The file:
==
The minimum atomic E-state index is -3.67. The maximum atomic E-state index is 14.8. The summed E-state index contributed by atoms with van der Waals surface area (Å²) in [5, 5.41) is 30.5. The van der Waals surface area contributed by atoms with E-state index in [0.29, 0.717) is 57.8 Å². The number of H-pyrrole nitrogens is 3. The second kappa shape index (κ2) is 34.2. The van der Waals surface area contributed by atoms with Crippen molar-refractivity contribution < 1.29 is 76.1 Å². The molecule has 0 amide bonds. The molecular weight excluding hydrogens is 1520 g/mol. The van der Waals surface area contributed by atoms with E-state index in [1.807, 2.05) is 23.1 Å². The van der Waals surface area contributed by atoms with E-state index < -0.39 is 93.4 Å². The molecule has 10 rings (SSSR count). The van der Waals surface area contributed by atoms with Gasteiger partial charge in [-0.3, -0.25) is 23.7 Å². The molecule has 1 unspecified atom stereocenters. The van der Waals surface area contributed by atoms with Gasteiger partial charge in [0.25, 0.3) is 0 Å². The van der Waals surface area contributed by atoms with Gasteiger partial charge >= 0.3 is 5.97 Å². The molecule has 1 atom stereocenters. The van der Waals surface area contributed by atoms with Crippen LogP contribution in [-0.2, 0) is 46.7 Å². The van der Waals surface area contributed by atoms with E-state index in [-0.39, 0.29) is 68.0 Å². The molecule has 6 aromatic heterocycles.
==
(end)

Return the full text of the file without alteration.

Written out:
The minimum atomic E-state index is -3.67. The maximum atomic E-state index is 14.8. The summed E-state index contributed by atoms with van der Waals surface area (Å²) in [5, 5.41) is 30.5. The van der Waals surface area contributed by atoms with E-state index in [0.29, 0.717) is 57.8 Å². The number of H-pyrrole nitrogens is 3. The second kappa shape index (κ2) is 34.2. The van der Waals surface area contributed by atoms with Crippen molar-refractivity contribution < 1.29 is 76.1 Å². The molecule has 0 amide bonds. The molecular weight excluding hydrogens is 1520 g/mol. The van der Waals surface area contributed by atoms with E-state index in [1.807, 2.05) is 23.1 Å². The van der Waals surface area contributed by atoms with E-state index < -0.39 is 93.4 Å². The molecule has 10 rings (SSSR count). The van der Waals surface area contributed by atoms with Gasteiger partial charge in [-0.3, -0.25) is 23.7 Å². The molecule has 1 unspecified atom stereocenters. The van der Waals surface area contributed by atoms with Gasteiger partial charge in [0.25, 0.3) is 0 Å². The van der Waals surface area contributed by atoms with Gasteiger partial charge >= 0.3 is 5.97 Å². The molecule has 1 atom stereocenters. The van der Waals surface area contributed by atoms with Crippen LogP contribution in [-0.2, 0) is 46.7 Å². The van der Waals surface area contributed by atoms with E-state index in [-0.39, 0.29) is 68.0 Å². The molecule has 6 aromatic heterocycles.